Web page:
Lisp is the second-oldest high-level programming language. It is dynamic and strongly typed programming language developed by Steve Russell, Timothy P. Hart, and Mike Levin in 1958.
Lisp Programming Language
- 1) What is LISP Programming
- 2) How many types of variables are available in LISP?
- 3) What is LISP Machine (LISPM)
- 4) Who is the Founder of LISP Programming
- 5) What is the full form of LISP?
- 6) What is LG3 , How to pass commands to LG3
- 7) Is LISP a functional programming language ?
- 8) For what LISP programming is used for
- 9) What is meant by symbolic expression in LISP?
- 10) How many types of arguments are available in LISP?
- 11) Which primitive in LISP tests two arguments to see if their values are the same expression?
- 12) What is meant by keyword argument in LISP?
- 13) Which symbol is used to represent the prompt in LISP?
- 14) Which notation facilitates uniformity in LISP?
Below are the list of Best Lisp Interview Questions and Answers
LISP stand for – List Processing – LISP (or LISP)
LG3 is a code Generator for LISP. It generates code that is easy to read and edit on the editor and run on any AutoCAD system.
You can pass commands to LG3 by selecting general operations from the tools menu.
No, Lisp is not pure-functional language.
LISP programming language can be used for:
- Animation and Graphics
- Handling Bioinformatics devices.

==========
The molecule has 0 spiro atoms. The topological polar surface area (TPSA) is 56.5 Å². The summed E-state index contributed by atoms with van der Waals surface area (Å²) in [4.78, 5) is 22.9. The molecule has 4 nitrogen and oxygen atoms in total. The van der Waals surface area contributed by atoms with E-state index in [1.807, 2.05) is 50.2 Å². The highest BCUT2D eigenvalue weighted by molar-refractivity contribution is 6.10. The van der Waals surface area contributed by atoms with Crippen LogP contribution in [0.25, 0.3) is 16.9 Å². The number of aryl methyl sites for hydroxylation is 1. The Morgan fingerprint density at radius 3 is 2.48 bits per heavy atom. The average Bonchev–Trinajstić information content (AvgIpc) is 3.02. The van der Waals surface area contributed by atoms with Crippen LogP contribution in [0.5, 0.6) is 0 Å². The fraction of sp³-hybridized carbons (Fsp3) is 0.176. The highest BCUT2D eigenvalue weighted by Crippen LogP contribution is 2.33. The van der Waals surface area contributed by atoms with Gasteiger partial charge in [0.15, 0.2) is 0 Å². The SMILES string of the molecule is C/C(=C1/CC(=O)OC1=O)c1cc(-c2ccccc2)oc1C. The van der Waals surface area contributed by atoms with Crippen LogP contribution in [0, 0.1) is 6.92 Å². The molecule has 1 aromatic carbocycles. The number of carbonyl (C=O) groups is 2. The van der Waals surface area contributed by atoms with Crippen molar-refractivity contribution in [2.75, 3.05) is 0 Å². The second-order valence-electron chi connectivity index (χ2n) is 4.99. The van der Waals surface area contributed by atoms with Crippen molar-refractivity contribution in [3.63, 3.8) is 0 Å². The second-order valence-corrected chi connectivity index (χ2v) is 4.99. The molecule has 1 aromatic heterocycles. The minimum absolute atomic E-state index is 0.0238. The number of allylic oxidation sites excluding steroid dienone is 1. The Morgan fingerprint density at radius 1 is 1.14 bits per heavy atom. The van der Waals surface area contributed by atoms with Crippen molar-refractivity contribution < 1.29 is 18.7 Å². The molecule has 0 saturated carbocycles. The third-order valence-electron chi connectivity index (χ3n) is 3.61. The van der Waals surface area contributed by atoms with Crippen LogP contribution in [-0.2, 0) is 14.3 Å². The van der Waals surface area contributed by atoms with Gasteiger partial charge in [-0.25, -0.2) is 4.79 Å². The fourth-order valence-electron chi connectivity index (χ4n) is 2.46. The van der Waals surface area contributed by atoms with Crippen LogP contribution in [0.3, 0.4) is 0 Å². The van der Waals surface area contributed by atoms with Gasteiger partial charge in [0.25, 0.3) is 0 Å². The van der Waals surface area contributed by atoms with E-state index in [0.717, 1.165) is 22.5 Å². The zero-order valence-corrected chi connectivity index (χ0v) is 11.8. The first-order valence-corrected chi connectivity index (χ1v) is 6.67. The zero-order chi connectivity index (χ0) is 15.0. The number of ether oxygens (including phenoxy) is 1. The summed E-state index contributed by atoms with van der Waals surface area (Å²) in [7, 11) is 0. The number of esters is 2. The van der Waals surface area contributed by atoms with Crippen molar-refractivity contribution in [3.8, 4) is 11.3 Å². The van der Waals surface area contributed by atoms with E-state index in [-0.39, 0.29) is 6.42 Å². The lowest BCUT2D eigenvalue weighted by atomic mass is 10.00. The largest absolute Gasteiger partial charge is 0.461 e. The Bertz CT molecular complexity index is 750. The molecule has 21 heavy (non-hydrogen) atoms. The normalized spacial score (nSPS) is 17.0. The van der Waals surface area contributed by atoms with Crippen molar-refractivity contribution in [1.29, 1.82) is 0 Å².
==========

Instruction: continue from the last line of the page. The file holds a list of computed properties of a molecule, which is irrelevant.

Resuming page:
- Creating B2b Marketplace.
- In Artificial Intelligence.
- Data Mining
- Electronic Design Automation (EDA)/Semiconductor applications
- Computer Aided Design (CAD)
- Modeling and Simulation
- Natural Language Processing
A symbolic expression as S-expression, sexpr or sexp is a way to represent a nested list of data in LISP.
(* 5 (+ 7 3))
4 types of arguments are available in Lisp Programming Language. They are
- Environment argument.
- Interaction argument.
- Evolution argument.
- Uniformity argument.
Equal primitive in LISP tests two arguments to see if their values are the same expression. It works on both atoms and lists.
(define greet (lambda (given #:last surname) (string-append "Hello, " given " " surname))) > (greet "John" #:last "Smith") "Hello, John Smith" > (greet #:last "Doe" "John") "Hello, John Doe"
In above example last is a keyword argument.
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